From generation to generation

Bill Katavalos demonstrating the concept of tension

Bill Katavalos demonstrating the concept of tension in a structure, 1962

Although I didn't have him as a teacher until my third year, he was legendary. During our first year we would see him in the hall and whisper to each other, "That's Katavalos." One day during my freshman year I came up the back staircase to the 3-D rooms. There he was, standing in front of one of the showcases, nose almost pressed to the glass, hands clasped behind his back. Looking. The showcase was filled with foundation 3-D exercises-- compositions in plaster of rectangular and angular shapes. All white on black bases. And there he stood, looking. And I thought, "What is he looking at? It's just a bunch of plaster stuff."

Bill Katavalos (rear) with student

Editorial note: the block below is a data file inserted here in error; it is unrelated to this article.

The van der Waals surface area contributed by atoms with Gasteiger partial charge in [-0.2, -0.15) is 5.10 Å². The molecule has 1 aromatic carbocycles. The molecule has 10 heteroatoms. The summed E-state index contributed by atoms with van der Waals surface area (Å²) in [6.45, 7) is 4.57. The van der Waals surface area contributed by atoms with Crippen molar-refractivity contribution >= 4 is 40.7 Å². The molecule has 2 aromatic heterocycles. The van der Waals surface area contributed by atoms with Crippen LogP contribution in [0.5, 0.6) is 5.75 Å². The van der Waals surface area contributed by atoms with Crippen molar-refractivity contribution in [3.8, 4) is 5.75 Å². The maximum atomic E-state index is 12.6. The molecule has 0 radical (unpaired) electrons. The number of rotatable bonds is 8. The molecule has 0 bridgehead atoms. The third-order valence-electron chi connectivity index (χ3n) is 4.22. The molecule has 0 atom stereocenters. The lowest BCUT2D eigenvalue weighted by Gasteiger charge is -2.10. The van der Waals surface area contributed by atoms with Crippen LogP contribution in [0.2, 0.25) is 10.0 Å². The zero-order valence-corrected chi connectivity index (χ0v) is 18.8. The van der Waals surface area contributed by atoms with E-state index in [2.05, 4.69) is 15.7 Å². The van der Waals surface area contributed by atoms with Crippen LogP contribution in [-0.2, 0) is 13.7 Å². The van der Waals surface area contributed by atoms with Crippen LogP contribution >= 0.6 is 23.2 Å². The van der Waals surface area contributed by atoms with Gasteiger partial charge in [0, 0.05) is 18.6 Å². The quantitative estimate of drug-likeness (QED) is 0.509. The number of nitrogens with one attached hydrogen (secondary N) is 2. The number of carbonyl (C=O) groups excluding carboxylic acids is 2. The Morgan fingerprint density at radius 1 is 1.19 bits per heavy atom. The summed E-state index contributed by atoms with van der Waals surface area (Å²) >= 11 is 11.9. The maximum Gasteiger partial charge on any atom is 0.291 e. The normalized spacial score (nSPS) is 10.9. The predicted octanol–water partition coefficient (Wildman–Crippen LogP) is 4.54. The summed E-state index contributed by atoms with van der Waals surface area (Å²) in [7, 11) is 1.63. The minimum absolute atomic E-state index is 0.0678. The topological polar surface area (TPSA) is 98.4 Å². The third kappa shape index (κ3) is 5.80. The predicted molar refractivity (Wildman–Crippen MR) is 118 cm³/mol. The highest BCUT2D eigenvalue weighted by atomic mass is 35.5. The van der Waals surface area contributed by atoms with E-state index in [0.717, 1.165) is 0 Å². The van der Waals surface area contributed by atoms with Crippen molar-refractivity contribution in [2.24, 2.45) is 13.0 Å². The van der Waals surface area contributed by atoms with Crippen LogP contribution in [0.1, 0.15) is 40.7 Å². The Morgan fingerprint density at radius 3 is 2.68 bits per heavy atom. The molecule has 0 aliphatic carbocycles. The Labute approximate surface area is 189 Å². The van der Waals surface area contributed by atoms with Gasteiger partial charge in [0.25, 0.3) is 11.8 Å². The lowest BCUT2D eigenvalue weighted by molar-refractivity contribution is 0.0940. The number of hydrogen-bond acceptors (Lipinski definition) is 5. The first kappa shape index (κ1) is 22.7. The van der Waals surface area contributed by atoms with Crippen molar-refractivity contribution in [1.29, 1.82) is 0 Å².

Bill Katavalos (rear) with student Joseph Koncelik, 1962.

Again, 25 years pass. I'm on my way to teach my 3-D class and I stop by the showcase in the foundation department. In it are exercises in dimensional composition, made from plaster. I stop to look. My hands are clasped behind my back, and I'm humming softly to myself. Looking. "That curve. God! That's a beautiful curve. The way that edge resolves into the straight piece is wonderful. That other one... not quite as elegant. The curve bends away too quickly. The form is too awkward-- like Popeye's arms. Just a 16th of an inch taken off that rise would have fixed it. But that next one... great proportion. The volume of the first piece in contrast to the slightly curved plane works well. And the space between. Just right. Sets up a nice internal tension between them. Just holds it all in. Wonder how large it could be and still maintain that. Would you still see it if it were 20 feet instead of 12 inches? You just might. Maybe you'd just feel it if you stood within it. Would be fun to try that one..." and on and on.

And the elevator door opens, and a bunch of students get out on their way to class. And I wonder, are any of them looking at me and asking themselves, "What is he looking at?"